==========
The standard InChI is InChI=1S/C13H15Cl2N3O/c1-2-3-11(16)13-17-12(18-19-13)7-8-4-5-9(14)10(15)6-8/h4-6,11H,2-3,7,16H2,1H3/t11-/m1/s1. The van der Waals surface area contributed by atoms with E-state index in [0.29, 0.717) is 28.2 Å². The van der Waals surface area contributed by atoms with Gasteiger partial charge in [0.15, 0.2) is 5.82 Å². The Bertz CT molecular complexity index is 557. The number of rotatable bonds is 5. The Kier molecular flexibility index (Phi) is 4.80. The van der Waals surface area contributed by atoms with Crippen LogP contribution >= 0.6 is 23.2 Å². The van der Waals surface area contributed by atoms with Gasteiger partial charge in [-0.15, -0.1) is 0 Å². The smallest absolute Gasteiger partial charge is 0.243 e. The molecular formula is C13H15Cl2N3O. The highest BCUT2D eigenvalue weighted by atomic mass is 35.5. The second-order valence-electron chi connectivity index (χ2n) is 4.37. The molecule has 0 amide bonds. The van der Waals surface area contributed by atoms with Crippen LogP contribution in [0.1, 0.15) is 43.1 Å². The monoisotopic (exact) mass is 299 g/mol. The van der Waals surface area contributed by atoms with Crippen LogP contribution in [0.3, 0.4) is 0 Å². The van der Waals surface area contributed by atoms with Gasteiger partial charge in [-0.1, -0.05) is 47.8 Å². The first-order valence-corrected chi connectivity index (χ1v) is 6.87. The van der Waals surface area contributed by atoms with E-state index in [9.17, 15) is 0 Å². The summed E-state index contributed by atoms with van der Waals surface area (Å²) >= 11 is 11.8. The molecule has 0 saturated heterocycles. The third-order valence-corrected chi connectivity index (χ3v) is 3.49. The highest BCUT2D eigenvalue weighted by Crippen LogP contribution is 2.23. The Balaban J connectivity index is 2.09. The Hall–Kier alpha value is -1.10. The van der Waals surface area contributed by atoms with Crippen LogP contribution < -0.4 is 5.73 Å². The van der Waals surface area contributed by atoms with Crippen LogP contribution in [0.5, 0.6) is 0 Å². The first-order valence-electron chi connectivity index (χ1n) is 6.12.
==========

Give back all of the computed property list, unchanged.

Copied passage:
The standard InChI is InChI=1S/C13H15Cl2N3O/c1-2-3-11(16)13-17-12(18-19-13)7-8-4-5-9(14)10(15)6-8/h4-6,11H,2-3,7,16H2,1H3/t11-/m1/s1. The van der Waals surface area contributed by atoms with E-state index in [0.29, 0.717) is 28.2 Å². The van der Waals surface area contributed by atoms with Gasteiger partial charge in [0.15, 0.2) is 5.82 Å². The Bertz CT molecular complexity index is 557. The number of rotatable bonds is 5. The Kier molecular flexibility index (Phi) is 4.80. The van der Waals surface area contributed by atoms with Crippen LogP contribution >= 0.6 is 23.2 Å². The van der Waals surface area contributed by atoms with Gasteiger partial charge in [-0.15, -0.1) is 0 Å². The smallest absolute Gasteiger partial charge is 0.243 e. The molecular formula is C13H15Cl2N3O. The highest BCUT2D eigenvalue weighted by atomic mass is 35.5. The second-order valence-electron chi connectivity index (χ2n) is 4.37. The molecule has 0 amide bonds. The van der Waals surface area contributed by atoms with Crippen LogP contribution in [0.1, 0.15) is 43.1 Å². The monoisotopic (exact) mass is 299 g/mol. The van der Waals surface area contributed by atoms with Crippen LogP contribution in [0.3, 0.4) is 0 Å². The van der Waals surface area contributed by atoms with Gasteiger partial charge in [-0.1, -0.05) is 47.8 Å². The first-order valence-corrected chi connectivity index (χ1v) is 6.87. The van der Waals surface area contributed by atoms with E-state index in [9.17, 15) is 0 Å². The summed E-state index contributed by atoms with van der Waals surface area (Å²) >= 11 is 11.8. The molecule has 0 saturated heterocycles. The third-order valence-corrected chi connectivity index (χ3v) is 3.49. The highest BCUT2D eigenvalue weighted by Crippen LogP contribution is 2.23. The Balaban J connectivity index is 2.09. The Hall–Kier alpha value is -1.10. The van der Waals surface area contributed by atoms with Crippen LogP contribution < -0.4 is 5.73 Å². The van der Waals surface area contributed by atoms with Crippen LogP contribution in [0.5, 0.6) is 0 Å². The first-order valence-electron chi connectivity index (χ1n) is 6.12.